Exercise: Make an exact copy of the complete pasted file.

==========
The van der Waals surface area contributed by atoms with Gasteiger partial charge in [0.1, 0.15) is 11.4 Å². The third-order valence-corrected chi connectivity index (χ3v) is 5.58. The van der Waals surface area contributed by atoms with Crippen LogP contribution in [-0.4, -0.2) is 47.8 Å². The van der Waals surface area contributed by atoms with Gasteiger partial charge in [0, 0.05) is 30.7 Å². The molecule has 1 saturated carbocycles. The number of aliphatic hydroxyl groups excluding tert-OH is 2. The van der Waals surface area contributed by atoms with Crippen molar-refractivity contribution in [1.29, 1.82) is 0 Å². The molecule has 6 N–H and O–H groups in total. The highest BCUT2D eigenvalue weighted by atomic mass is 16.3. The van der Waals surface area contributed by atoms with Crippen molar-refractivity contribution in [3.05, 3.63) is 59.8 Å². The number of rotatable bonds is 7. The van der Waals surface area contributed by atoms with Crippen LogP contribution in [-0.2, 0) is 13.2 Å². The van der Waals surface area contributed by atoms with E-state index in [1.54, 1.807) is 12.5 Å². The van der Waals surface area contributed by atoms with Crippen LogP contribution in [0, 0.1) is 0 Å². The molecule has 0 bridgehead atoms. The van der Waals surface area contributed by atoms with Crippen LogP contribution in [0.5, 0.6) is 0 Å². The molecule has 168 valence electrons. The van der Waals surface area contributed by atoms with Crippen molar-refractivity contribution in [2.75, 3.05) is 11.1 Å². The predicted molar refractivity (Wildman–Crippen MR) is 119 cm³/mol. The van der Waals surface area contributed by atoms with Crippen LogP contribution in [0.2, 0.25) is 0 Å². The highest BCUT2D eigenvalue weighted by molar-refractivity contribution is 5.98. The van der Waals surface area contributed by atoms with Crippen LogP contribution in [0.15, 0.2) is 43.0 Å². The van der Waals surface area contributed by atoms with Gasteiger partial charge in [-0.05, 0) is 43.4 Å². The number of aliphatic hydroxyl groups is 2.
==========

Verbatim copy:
The van der Waals surface area contributed by atoms with Gasteiger partial charge in [0.1, 0.15) is 11.4 Å². The third-order valence-corrected chi connectivity index (χ3v) is 5.58. The van der Waals surface area contributed by atoms with Crippen LogP contribution in [-0.4, -0.2) is 47.8 Å². The van der Waals surface area contributed by atoms with Gasteiger partial charge in [0, 0.05) is 30.7 Å². The molecule has 1 saturated carbocycles. The number of aliphatic hydroxyl groups excluding tert-OH is 2. The van der Waals surface area contributed by atoms with Crippen molar-refractivity contribution in [1.29, 1.82) is 0 Å². The molecule has 6 N–H and O–H groups in total. The highest BCUT2D eigenvalue weighted by atomic mass is 16.3. The van der Waals surface area contributed by atoms with Crippen molar-refractivity contribution in [3.05, 3.63) is 59.8 Å². The number of rotatable bonds is 7. The van der Waals surface area contributed by atoms with Crippen LogP contribution in [-0.2, 0) is 13.2 Å². The van der Waals surface area contributed by atoms with E-state index in [1.54, 1.807) is 12.5 Å². The van der Waals surface area contributed by atoms with Crippen LogP contribution in [0, 0.1) is 0 Å². The molecule has 0 bridgehead atoms. The van der Waals surface area contributed by atoms with Crippen LogP contribution in [0.5, 0.6) is 0 Å². The molecule has 168 valence electrons. The van der Waals surface area contributed by atoms with Crippen molar-refractivity contribution in [2.75, 3.05) is 11.1 Å². The predicted molar refractivity (Wildman–Crippen MR) is 119 cm³/mol. The van der Waals surface area contributed by atoms with Crippen LogP contribution in [0.2, 0.25) is 0 Å². The highest BCUT2D eigenvalue weighted by molar-refractivity contribution is 5.98. The van der Waals surface area contributed by atoms with Crippen LogP contribution in [0.15, 0.2) is 43.0 Å². The van der Waals surface area contributed by atoms with Gasteiger partial charge in [-0.05, 0) is 43.4 Å². The number of aliphatic hydroxyl groups is 2.